This was the most common animal sacrifice. Worshipers burned the entire animal.
Jews taught that in God’s eyes, sin was a capital offense. Jewish law, however, says God allowed them to substitute the death of an animal for the death they deserved. “Blood is what brings a body to life. I’ve given you blood to use exclusively on the altar. It atones for your sin—it gets rid of your guilt so you can stay on good terms with the LORD. Blood is the price of your sin” (Leviticus 17:11). The writer of Hebrews says the blood of Jesus was the last sacrifice needed; it paid the price for the sins of all people for all time (Hebrews 10:10).
Fat was considered the tastiest part of an animal—juicy and sweet.
Birds would have been the least expensive sacrifice, and perhaps all that the poorest Israelites could afford.
The crop sack is a small bag in the bird’s throat. Food softens there before moving into the stomach for digestion.
BY ROBERT V. HUBER
Leviticus tells us that three types of animals are appropriate for sacrificing to God when a person is asking for the forgiveness of his or her sins. They are cattle, sheep or goats, and pigeons or turtledoves. The animals should be perfectly healthy and uninjured and should generally be taken from the herds or flocks of the person offering the sacrifice. The idea of a sacrifice seems to demand that the petitioner give up something of value. Wild animals or imperfect animals are not acceptable. Why do you think these requirements are stressed?
The instructions for sacrificing various animals as burnt offerings repeat the same basic points: splash some of the animal’s blood on the altar, wash the animal’s parts in water, and burn the animal to send up a “sweet smell to God.” These steps are included for all types of animals, with variations only to suit the type of animal being discussed. What effect do you think the repetitions in these instructions have on readers?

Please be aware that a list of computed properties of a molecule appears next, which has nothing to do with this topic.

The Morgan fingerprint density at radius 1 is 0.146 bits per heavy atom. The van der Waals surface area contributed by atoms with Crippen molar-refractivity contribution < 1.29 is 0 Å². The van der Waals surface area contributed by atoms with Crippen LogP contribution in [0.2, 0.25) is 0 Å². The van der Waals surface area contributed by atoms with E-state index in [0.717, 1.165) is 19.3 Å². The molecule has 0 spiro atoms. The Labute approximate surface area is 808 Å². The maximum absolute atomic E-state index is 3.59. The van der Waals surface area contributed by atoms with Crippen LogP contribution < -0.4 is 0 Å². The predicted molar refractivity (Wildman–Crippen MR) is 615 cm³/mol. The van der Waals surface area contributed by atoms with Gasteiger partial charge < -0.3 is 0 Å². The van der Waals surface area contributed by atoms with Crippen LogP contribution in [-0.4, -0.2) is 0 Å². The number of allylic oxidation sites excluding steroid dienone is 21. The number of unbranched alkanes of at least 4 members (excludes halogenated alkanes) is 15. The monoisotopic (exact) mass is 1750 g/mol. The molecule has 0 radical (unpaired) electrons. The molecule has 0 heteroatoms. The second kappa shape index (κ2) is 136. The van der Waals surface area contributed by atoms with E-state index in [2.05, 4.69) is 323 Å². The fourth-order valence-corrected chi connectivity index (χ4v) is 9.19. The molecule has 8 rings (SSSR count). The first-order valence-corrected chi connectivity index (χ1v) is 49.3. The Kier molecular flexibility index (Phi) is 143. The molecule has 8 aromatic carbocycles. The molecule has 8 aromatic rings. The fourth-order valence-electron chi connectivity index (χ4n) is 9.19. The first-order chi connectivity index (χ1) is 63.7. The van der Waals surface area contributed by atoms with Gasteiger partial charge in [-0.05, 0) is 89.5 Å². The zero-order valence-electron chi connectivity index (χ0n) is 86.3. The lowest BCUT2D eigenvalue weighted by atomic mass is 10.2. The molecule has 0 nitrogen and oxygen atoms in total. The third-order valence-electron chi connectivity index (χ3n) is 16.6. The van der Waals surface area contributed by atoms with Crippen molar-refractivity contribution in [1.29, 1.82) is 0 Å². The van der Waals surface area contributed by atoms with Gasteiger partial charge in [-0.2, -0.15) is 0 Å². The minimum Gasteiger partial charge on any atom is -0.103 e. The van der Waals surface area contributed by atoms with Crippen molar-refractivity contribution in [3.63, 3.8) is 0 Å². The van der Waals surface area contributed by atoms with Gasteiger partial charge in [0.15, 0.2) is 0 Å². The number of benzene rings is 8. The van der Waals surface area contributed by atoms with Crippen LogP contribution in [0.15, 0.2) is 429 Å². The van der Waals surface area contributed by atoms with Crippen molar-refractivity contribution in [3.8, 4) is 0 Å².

God instructs the people through Moses to bring their animal sacrifices to the entrance of the Meeting Tent and to burn them on the altar there. The LORD will accept the offerings there because it is “sacred site of the LORD” (Leviticus 1:11). What’s the point of sacrificing animals in one central location when it was common throughout the region to build altars just about anywhere, as Abraham once did during his travels?
God says that Aaron’s sons should splash some of the sacrificed animal’s blood on the altar. Do you think he means Aaron’s sons literally? Or did he intend these procedures to continue throughout the centuries to come?
It was believed that the life of a person or animal resided in the blood. In offering a burnt sacrifice, God mandated that the priest should splash some of the animal’s blood on the altar. How is this blood related to the penitent petitioner, what had splashing it on the altar to do with him, and why did the priest (not the petitioner) do the splashing?
Instructions for all the burnt animal sacrifices call for the animal parts to be washed in water. Why would this be important?
LIFE APPLICATION. Given what the Israelites had to go through to be forgiven, how do you feel about the process of forgiveness today? And what do you think that process is?